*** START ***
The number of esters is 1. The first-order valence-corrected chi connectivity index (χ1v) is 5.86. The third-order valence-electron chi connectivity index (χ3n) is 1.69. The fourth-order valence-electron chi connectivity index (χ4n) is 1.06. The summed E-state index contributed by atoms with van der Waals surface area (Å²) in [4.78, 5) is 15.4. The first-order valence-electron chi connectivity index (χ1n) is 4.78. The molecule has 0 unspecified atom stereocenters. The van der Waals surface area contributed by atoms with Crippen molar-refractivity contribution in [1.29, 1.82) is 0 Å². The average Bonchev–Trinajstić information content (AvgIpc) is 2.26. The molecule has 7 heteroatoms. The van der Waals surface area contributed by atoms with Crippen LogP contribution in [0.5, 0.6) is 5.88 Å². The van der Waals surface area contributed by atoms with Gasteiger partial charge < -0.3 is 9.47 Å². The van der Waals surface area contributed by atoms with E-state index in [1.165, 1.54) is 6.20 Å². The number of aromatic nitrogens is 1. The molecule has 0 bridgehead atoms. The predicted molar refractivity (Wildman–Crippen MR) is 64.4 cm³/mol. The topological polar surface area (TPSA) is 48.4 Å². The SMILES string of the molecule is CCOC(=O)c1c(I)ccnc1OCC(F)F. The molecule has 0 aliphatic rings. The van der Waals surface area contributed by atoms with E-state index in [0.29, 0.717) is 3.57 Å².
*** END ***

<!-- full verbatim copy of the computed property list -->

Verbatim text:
The number of esters is 1. The first-order valence-corrected chi connectivity index (χ1v) is 5.86. The third-order valence-electron chi connectivity index (χ3n) is 1.69. The fourth-order valence-electron chi connectivity index (χ4n) is 1.06. The summed E-state index contributed by atoms with van der Waals surface area (Å²) in [4.78, 5) is 15.4. The first-order valence-electron chi connectivity index (χ1n) is 4.78. The molecule has 0 unspecified atom stereocenters. The van der Waals surface area contributed by atoms with Crippen molar-refractivity contribution in [1.29, 1.82) is 0 Å². The average Bonchev–Trinajstić information content (AvgIpc) is 2.26. The molecule has 7 heteroatoms. The van der Waals surface area contributed by atoms with Crippen LogP contribution in [0.5, 0.6) is 5.88 Å². The van der Waals surface area contributed by atoms with Gasteiger partial charge < -0.3 is 9.47 Å². The van der Waals surface area contributed by atoms with E-state index in [1.165, 1.54) is 6.20 Å². The number of aromatic nitrogens is 1. The molecule has 0 bridgehead atoms. The predicted molar refractivity (Wildman–Crippen MR) is 64.4 cm³/mol. The topological polar surface area (TPSA) is 48.4 Å². The SMILES string of the molecule is CCOC(=O)c1c(I)ccnc1OCC(F)F. The molecule has 0 aliphatic rings. The van der Waals surface area contributed by atoms with E-state index in [0.29, 0.717) is 3.57 Å².